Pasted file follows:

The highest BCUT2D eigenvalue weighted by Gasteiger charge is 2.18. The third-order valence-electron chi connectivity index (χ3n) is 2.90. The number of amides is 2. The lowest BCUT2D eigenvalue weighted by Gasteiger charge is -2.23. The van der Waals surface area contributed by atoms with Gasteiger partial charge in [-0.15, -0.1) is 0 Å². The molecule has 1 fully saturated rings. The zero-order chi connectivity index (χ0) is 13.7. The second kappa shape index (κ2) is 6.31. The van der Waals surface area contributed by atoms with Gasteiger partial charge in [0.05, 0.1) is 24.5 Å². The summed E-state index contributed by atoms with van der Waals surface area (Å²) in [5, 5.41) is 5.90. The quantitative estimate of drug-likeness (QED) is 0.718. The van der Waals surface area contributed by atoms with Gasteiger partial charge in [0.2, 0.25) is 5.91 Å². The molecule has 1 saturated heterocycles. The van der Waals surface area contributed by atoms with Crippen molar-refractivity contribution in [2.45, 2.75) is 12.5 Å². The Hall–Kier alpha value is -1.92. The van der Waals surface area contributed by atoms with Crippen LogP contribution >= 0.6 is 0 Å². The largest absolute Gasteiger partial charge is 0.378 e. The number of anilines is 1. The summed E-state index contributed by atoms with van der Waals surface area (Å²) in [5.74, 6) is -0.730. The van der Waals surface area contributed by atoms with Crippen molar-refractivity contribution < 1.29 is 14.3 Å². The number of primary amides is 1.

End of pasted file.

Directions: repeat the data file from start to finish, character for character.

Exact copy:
The highest BCUT2D eigenvalue weighted by Gasteiger charge is 2.18. The third-order valence-electron chi connectivity index (χ3n) is 2.90. The number of amides is 2. The lowest BCUT2D eigenvalue weighted by Gasteiger charge is -2.23. The van der Waals surface area contributed by atoms with Gasteiger partial charge in [-0.15, -0.1) is 0 Å². The molecule has 1 fully saturated rings. The zero-order chi connectivity index (χ0) is 13.7. The second kappa shape index (κ2) is 6.31. The van der Waals surface area contributed by atoms with Gasteiger partial charge in [0.05, 0.1) is 24.5 Å². The summed E-state index contributed by atoms with van der Waals surface area (Å²) in [5, 5.41) is 5.90. The quantitative estimate of drug-likeness (QED) is 0.718. The van der Waals surface area contributed by atoms with Gasteiger partial charge in [0.2, 0.25) is 5.91 Å². The molecule has 1 saturated heterocycles. The van der Waals surface area contributed by atoms with Crippen molar-refractivity contribution in [2.45, 2.75) is 12.5 Å². The Hall–Kier alpha value is -1.92. The van der Waals surface area contributed by atoms with Crippen LogP contribution >= 0.6 is 0 Å². The largest absolute Gasteiger partial charge is 0.378 e. The number of anilines is 1. The summed E-state index contributed by atoms with van der Waals surface area (Å²) in [5.74, 6) is -0.730. The van der Waals surface area contributed by atoms with Crippen molar-refractivity contribution < 1.29 is 14.3 Å². The number of primary amides is 1.